It’s always hard to say goodbye to our friends who are fortunate enough to head south for the winter. But even more disheartening for those of us stuck in the wastelands of winter is dealing with frozen water tanks and other side effects of nature’s elements, traveling terrible roads, and working horses in spite of it all. Some wave the white flag, turn out for the winter and bring their horses back in the spring when the weather is more bearable. Others are diehards that just can’t be without their four legged friends for that long. In order to get through the winter in one, frostbite-free piece, here are some things that I have learned to make the time go a little quicker and easier.

Take time

The days are shorter and time seems to go too quickly, but it’s important to allow yourself plenty of time to make sure you are safe and warm in any situation that should arise. Always allow extra driving time, for example. In the summer, it takes me about 20 minutes to get to the indoor arena from my ranch. During the winter, I give myself no less than 30 minutes to get there safely. Once you get to your riding destination, consider the extra time it takes to cool your horses out. However long you’ve worked them, make that the amount of time to cool them out adequately. Try to get them as dry as possible before loading them back up and heading home.

Be prepared

Living in the “Ice Box” of the nation has taught me to dress for cold & have the best blankets for my horses. Through trial and error, I have learned the hard way how to dress for cold. Layers, layers, layers! Start with a hearty base. Under armor is my favorite; it doesn’t slip and stays in place consistently. I almost always have a sweatshirt on over my base and a heavy winter jacket over that. Heavy socks that fit under riding boots, like SmartWool, keep your feet dry and toes warm. I always go to the arena in Muck Boots and change into riding boots while I’m there. I usually have two pairs of gloves, a light pair for riding to maintain feel, and a heavy pair for outside work, like loading and unloading horses and tack. Hats vary, but usually a head band is all I need. The great thing about layers is that when you get hot, you can always strip one away. In the winter, it’s better to be too warm than not warm enough.

I have learned that when dealing with the cold, layers apply to horses, too. They should have a base and a top layer. The base varies from horse to horse; some need more than others, while others don’t need one at all. I like simple, quilted stable blankets under a super tough outer layer that is no lighter than 1200 denier. I prefer the heavy blankets that go all the way to their jaws, and I get them two sizes bigger than what they need. That gives them more room to move and more space if you happen to need to add more layers underneath. Always keep in mind that you should remove layers as the weather gets warmer.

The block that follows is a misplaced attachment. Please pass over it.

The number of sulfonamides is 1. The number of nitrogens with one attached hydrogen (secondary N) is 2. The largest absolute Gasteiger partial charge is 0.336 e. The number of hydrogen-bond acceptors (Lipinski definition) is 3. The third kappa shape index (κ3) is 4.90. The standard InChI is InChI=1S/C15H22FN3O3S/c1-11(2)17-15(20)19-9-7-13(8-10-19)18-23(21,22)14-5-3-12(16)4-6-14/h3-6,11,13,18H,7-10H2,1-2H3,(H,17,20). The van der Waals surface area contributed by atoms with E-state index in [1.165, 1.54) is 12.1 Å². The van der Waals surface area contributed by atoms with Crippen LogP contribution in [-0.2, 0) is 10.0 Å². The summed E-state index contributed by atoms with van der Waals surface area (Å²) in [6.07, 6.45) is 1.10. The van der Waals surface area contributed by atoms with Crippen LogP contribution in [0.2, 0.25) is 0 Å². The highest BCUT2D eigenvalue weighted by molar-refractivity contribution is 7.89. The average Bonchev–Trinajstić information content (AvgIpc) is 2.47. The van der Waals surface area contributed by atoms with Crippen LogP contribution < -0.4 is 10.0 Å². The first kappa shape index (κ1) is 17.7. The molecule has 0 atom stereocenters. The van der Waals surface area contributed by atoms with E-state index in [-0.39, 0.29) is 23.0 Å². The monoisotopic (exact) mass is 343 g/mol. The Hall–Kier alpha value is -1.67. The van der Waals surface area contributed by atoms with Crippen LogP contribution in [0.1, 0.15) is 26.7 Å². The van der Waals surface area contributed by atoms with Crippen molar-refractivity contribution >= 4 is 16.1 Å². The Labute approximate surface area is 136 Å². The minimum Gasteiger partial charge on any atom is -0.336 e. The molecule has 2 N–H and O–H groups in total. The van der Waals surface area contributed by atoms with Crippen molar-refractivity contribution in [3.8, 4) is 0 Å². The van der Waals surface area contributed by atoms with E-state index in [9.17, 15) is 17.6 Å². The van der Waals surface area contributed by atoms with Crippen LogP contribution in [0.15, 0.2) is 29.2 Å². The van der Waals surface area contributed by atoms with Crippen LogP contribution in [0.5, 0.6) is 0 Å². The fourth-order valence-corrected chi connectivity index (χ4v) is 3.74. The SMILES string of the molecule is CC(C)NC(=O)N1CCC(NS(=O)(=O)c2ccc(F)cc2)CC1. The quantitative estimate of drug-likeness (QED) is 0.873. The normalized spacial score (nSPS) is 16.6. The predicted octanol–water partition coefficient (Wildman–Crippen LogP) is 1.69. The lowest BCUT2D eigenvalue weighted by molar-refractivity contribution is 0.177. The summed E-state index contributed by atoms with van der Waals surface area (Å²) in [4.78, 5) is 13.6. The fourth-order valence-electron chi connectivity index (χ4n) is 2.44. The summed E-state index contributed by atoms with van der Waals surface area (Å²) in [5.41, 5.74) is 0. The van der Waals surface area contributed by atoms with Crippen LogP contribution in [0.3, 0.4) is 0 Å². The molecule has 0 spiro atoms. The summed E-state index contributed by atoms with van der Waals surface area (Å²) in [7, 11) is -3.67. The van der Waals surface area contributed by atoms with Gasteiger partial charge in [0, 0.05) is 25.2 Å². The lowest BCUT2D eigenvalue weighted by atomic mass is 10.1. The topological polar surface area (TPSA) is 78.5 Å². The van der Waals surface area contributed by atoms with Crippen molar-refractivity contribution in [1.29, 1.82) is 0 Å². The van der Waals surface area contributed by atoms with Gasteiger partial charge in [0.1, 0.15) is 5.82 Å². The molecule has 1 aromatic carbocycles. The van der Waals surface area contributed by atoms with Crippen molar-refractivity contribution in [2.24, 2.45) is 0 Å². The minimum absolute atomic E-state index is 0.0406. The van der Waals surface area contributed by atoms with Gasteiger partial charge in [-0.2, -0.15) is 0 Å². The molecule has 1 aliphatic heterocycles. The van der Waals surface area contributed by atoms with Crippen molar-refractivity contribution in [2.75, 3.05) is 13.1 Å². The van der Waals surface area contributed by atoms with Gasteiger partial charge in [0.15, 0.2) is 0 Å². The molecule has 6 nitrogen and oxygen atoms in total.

When I go to the arena, I bring the same number of heavy coolers as horses in my trailer. I love the simple, polar fleece coolers with the Velcro and buckle fronts. They seem to wick away the moisture the best and cool-out time is cut in half. I hate going home with wet horses, but in the instance that I have to hit the road sooner than expected, I can throw their winter blankets over their coolers and I don’t have to worry about them getting chilled on the drive home.

Enjoying outdoors

Although most winter days are cold and miserable and our only option to ride indoors, it’s nice to take advantage of the occasional break in the weather to ride outside. Some of my most memorable and enjoyable rides have been outside. Make the most of these beautiful days. Horses are just like us, and the mundane, everyday work can get boring and tedious. Use these days to take a gallop around your meadow or ride down some trails. Go somewhere! Mix it up, dress warm and enjoy your horse. Nothing is more fun than running through snow on a blessed winter’s day.


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